Toyota hit with massive class action
Motoring giant Toyota is facing a legal headache with a class action launched in the Federal Court against the Japanese company that could affect up to 250,000 Australia drivers.
Two legal firms have alleged certain models of the Australia's top selling car - the Hilux - as well as the Prado and Fortuner vehicles have defective equipment installed that have affected their performance.
This has resulted in decreased power, increased fuel consumption and led foul smoke to spew from the cars exhaust.
Some drivers have reported the fault has cost them up to $70 a week in higher petrol costs.
It's claimed that Toyota Australia engaged in misleading behaviour as the company had known of the defect since 2016.
Bannister Law and Gilbert & Tobin have brought the class action.
"We believe consumers are entitled to compensation for the defect we allege is in the vehicles," Charles Bannister from Bannister Law told the ABC.
"People return to have the problem fixed. It's not fixed, its fuel consumption is poor and they return again."
Central to the claim is a piece of equipment called a diesel particulate filter (DPF). This is designed to remove particulate matter from the exhaust gas of the diesel engine before it is expelled from the vehicle.
Periodically, this matter needs to be burned off to stop it clogging the filter. This process is called "regeneration" and involves the exhaust temperature increasing to the point the matter is burned away.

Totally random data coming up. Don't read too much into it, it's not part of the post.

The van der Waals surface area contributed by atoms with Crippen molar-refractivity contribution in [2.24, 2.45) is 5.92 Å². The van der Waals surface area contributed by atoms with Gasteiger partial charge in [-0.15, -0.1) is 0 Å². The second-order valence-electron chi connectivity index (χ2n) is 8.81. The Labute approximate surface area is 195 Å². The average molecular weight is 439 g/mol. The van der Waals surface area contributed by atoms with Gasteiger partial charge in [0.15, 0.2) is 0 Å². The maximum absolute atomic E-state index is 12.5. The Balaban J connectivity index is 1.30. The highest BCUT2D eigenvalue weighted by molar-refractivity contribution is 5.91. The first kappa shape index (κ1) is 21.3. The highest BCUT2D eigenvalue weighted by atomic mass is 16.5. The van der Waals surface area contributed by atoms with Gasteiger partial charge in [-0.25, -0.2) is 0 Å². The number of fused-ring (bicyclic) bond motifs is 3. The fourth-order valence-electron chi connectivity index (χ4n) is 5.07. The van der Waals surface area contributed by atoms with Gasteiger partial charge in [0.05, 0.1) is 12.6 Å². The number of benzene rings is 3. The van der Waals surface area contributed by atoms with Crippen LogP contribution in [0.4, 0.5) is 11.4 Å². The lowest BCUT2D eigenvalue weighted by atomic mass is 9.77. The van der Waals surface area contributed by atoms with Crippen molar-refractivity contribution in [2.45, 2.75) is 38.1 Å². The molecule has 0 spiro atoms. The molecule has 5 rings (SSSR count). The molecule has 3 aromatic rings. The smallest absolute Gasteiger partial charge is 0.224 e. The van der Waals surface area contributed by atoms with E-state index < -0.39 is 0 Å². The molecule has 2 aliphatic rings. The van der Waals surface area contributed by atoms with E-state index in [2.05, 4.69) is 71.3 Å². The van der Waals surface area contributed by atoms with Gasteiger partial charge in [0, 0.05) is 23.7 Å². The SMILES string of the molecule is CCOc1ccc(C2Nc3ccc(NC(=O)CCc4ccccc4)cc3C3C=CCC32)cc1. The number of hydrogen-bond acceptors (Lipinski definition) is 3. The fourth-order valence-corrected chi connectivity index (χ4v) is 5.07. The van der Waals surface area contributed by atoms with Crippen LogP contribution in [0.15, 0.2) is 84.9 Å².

A regeneration system is built into the affected Toyota models that initiates these periodic burn offs.
"When regeneration does not occur, or is ineffective, the DPF becomes blocked with particulate matter," the legal claim states.
The law firms claim that in many cases combustion has not been occurring due to the regeneration system having a "propensity to fail".
"This causes the affected vehicles to experience a myriad of other issues, including decreased power, increased fuel consumption and the emission of excessive white smoke and diesel particulate matter into the atmosphere.
"The vehicles experiencing these issues require time consuming and costly repairs, including repeated vehicle servicing and repeated replacement of the DPF in its entirety."
It's claimed that since at least October 2015, Toyota Australia has told customers the DPF was "durable, reliable and of good quality". Yet since February 2016, the company knew that wasn't the case.
"Those representations were misleading because the affected vehicles could not, and did not, deliver the advertised combination of durability, reliability, quality, comfort and convenience, and the DPF System in the vehicles was not durable, reliable and of good quality," the claim states.
The ABC reported that Toyota offered to clean, replace, or retrofit a switch for Hilux, Fortuna and Prado vehicles sold between June 2015 and June 2018 but didn't undertake a recall.
Toyota Australia has been contacted for comment on the issue.